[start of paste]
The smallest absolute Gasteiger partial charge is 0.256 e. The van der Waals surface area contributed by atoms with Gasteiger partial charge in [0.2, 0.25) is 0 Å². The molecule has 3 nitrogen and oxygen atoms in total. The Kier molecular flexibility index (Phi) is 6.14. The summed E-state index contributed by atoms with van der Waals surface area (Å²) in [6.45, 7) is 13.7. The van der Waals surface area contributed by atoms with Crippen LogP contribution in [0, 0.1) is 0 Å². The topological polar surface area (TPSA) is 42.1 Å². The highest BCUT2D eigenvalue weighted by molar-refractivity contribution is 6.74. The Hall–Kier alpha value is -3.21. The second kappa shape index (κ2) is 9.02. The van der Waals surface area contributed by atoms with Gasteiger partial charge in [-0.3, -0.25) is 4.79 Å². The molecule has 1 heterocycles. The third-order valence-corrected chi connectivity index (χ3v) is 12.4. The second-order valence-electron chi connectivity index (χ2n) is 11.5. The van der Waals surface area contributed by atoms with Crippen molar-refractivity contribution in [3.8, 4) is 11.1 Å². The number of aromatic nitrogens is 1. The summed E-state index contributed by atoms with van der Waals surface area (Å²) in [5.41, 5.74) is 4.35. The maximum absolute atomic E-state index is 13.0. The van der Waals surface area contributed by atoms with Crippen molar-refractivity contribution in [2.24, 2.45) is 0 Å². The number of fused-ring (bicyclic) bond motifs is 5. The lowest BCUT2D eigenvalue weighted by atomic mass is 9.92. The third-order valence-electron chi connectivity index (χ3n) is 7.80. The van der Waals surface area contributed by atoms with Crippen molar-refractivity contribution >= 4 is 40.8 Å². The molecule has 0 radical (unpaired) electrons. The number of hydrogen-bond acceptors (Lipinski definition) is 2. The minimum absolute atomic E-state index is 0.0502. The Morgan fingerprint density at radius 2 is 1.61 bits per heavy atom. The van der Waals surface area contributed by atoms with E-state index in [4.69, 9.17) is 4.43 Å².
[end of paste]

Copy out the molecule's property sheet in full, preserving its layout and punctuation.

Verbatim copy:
The smallest absolute Gasteiger partial charge is 0.256 e. The van der Waals surface area contributed by atoms with Gasteiger partial charge in [0.2, 0.25) is 0 Å². The molecule has 3 nitrogen and oxygen atoms in total. The Kier molecular flexibility index (Phi) is 6.14. The summed E-state index contributed by atoms with van der Waals surface area (Å²) in [6.45, 7) is 13.7. The van der Waals surface area contributed by atoms with Crippen LogP contribution in [0, 0.1) is 0 Å². The topological polar surface area (TPSA) is 42.1 Å². The highest BCUT2D eigenvalue weighted by molar-refractivity contribution is 6.74. The Hall–Kier alpha value is -3.21. The second kappa shape index (κ2) is 9.02. The van der Waals surface area contributed by atoms with Gasteiger partial charge in [-0.3, -0.25) is 4.79 Å². The molecule has 1 heterocycles. The third-order valence-corrected chi connectivity index (χ3v) is 12.4. The second-order valence-electron chi connectivity index (χ2n) is 11.5. The van der Waals surface area contributed by atoms with Crippen molar-refractivity contribution in [3.8, 4) is 11.1 Å². The number of aromatic nitrogens is 1. The summed E-state index contributed by atoms with van der Waals surface area (Å²) in [5.41, 5.74) is 4.35. The maximum absolute atomic E-state index is 13.0. The van der Waals surface area contributed by atoms with Crippen molar-refractivity contribution in [2.24, 2.45) is 0 Å². The number of fused-ring (bicyclic) bond motifs is 5. The lowest BCUT2D eigenvalue weighted by atomic mass is 9.92. The third-order valence-electron chi connectivity index (χ3n) is 7.80. The van der Waals surface area contributed by atoms with Crippen molar-refractivity contribution >= 4 is 40.8 Å². The molecule has 0 radical (unpaired) electrons. The number of hydrogen-bond acceptors (Lipinski definition) is 2. The minimum absolute atomic E-state index is 0.0502. The Morgan fingerprint density at radius 2 is 1.61 bits per heavy atom. The van der Waals surface area contributed by atoms with E-state index in [4.69, 9.17) is 4.43 Å².